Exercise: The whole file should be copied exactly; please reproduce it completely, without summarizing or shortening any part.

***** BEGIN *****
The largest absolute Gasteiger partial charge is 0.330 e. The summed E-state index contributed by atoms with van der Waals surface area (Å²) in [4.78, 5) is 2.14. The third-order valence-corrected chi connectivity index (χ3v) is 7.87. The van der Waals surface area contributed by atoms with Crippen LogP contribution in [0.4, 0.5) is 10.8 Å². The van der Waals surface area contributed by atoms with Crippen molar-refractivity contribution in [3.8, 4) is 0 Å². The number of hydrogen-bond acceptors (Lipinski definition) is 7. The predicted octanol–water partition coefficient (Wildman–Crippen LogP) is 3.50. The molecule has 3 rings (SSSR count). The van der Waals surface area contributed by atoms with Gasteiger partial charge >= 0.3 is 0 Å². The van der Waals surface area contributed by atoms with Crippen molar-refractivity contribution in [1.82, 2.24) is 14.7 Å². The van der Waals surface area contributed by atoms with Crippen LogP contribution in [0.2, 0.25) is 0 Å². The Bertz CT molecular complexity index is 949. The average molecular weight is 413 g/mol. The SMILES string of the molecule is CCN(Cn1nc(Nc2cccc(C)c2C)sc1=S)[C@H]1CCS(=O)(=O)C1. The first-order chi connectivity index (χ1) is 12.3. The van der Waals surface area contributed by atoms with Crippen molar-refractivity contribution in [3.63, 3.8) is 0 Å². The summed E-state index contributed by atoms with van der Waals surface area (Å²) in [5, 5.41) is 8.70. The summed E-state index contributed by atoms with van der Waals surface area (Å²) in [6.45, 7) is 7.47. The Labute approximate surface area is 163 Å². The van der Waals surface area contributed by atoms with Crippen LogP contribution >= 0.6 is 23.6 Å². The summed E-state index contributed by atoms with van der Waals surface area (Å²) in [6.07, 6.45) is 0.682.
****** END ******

The largest absolute Gasteiger partial charge is 0.330 e. The summed E-state index contributed by atoms with van der Waals surface area (Å²) in [4.78, 5) is 2.14. The third-order valence-corrected chi connectivity index (χ3v) is 7.87. The van der Waals surface area contributed by atoms with Crippen LogP contribution in [0.4, 0.5) is 10.8 Å². The van der Waals surface area contributed by atoms with Crippen molar-refractivity contribution in [3.8, 4) is 0 Å². The number of hydrogen-bond acceptors (Lipinski definition) is 7. The predicted octanol–water partition coefficient (Wildman–Crippen LogP) is 3.50. The molecule has 3 rings (SSSR count). The van der Waals surface area contributed by atoms with Gasteiger partial charge >= 0.3 is 0 Å². The van der Waals surface area contributed by atoms with Crippen molar-refractivity contribution in [1.82, 2.24) is 14.7 Å². The van der Waals surface area contributed by atoms with Crippen LogP contribution in [0.2, 0.25) is 0 Å². The Bertz CT molecular complexity index is 949. The average molecular weight is 413 g/mol. The SMILES string of the molecule is CCN(Cn1nc(Nc2cccc(C)c2C)sc1=S)[C@H]1CCS(=O)(=O)C1. The first-order chi connectivity index (χ1) is 12.3. The van der Waals surface area contributed by atoms with Crippen molar-refractivity contribution in [3.63, 3.8) is 0 Å². The summed E-state index contributed by atoms with van der Waals surface area (Å²) in [5, 5.41) is 8.70. The summed E-state index contributed by atoms with van der Waals surface area (Å²) in [6.45, 7) is 7.47. The Labute approximate surface area is 163 Å². The van der Waals surface area contributed by atoms with Crippen LogP contribution >= 0.6 is 23.6 Å². The summed E-state index contributed by atoms with van der Waals surface area (Å²) in [6.07, 6.45) is 0.682.